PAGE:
There was an air alarm at 3:30 p.m., but the Japanese raiders were turned back before they got even as far as Savo. We saw our fighters going to intercept. Again they were leaving long vapor trails as they passed over Savo.

As we learned later, the intended attack on the island was apparently only a feint to distract attention while Japanese torpedo bombers made a daylight strike at our cruiser-destroyer task force that had been hit the night before. Coming in this time in broad daylight, thirteen torpedo bombers attacked the crippled Chicago, which was under tow. Although twelve of the thirteen attackers were shot down, they all apparently got within launching range first, as six torpedoes hit the cruiser. The Chicago, with eight torpedoes in her guts, turned over and sank. The destroyer La Vallette was hit but made port safely.

The Chicago was the seventh and last cruiser we were to lose in the Guadalcanal campaign, now drawing rapidly to a successful conclusion.

January 30 passed quietly for the squadron. There were no contact reports, or air alarms, so remained at anchor in Tulagi harbor overnight. Because of the heat it wasn’t much of a rest cure for the crew. Too, they had a lot of ship’s work to catch up with. The many days and nights of cruising around Savo had given little time for paint chipping or repair work.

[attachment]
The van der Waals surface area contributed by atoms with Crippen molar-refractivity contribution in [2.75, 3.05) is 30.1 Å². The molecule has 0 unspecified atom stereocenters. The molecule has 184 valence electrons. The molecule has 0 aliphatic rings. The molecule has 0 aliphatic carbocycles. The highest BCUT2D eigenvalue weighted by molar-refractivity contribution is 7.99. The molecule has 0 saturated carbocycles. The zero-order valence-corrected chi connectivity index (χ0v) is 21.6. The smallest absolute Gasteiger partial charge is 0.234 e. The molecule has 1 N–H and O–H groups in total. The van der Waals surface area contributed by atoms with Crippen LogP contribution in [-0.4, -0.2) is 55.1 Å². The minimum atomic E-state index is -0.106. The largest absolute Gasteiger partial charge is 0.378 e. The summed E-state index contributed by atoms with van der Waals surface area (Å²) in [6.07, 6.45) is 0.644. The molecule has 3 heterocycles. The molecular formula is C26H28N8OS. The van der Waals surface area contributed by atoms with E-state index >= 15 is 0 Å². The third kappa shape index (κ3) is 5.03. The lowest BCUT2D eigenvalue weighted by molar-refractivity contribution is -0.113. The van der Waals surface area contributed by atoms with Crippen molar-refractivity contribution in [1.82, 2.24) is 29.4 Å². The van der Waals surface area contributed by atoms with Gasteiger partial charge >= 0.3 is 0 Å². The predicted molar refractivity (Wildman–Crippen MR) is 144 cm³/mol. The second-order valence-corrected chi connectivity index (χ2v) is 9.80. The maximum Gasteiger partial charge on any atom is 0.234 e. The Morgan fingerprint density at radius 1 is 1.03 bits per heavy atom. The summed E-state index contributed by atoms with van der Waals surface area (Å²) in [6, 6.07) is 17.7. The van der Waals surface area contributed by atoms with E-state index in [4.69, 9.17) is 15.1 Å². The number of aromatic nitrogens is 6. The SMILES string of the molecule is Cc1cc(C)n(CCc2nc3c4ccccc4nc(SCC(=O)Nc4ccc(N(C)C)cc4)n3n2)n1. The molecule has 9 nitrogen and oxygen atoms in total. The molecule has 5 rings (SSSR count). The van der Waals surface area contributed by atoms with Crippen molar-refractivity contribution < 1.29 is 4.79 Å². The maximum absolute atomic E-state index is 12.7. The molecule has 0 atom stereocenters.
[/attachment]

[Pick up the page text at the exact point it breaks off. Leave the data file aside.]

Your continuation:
Shortly after midnight the watch had a radio side seat at the ramming and disabling of a Japanese submarine by one of the four New Zealand corvettes that had been operating with us out of Tulagi on antisubmarine patrol. When an enemy task force was around, the New Zealanders had to play doggo in some harbor behind shore-defense batteries, having no armament with which to tangle with enemy surface vessels, nor enough anti-aircraft to combat a plane attack. Fortunately for them there were generally more worthwhile targets around for the Japanese planes, and they went through many raids unscathed. Against submarines, however, at least those the Japanese were using in the Solomons, they were more than a match, having more deck armament than the subs and the same listening devices and depth charges as the bigger American destroyers.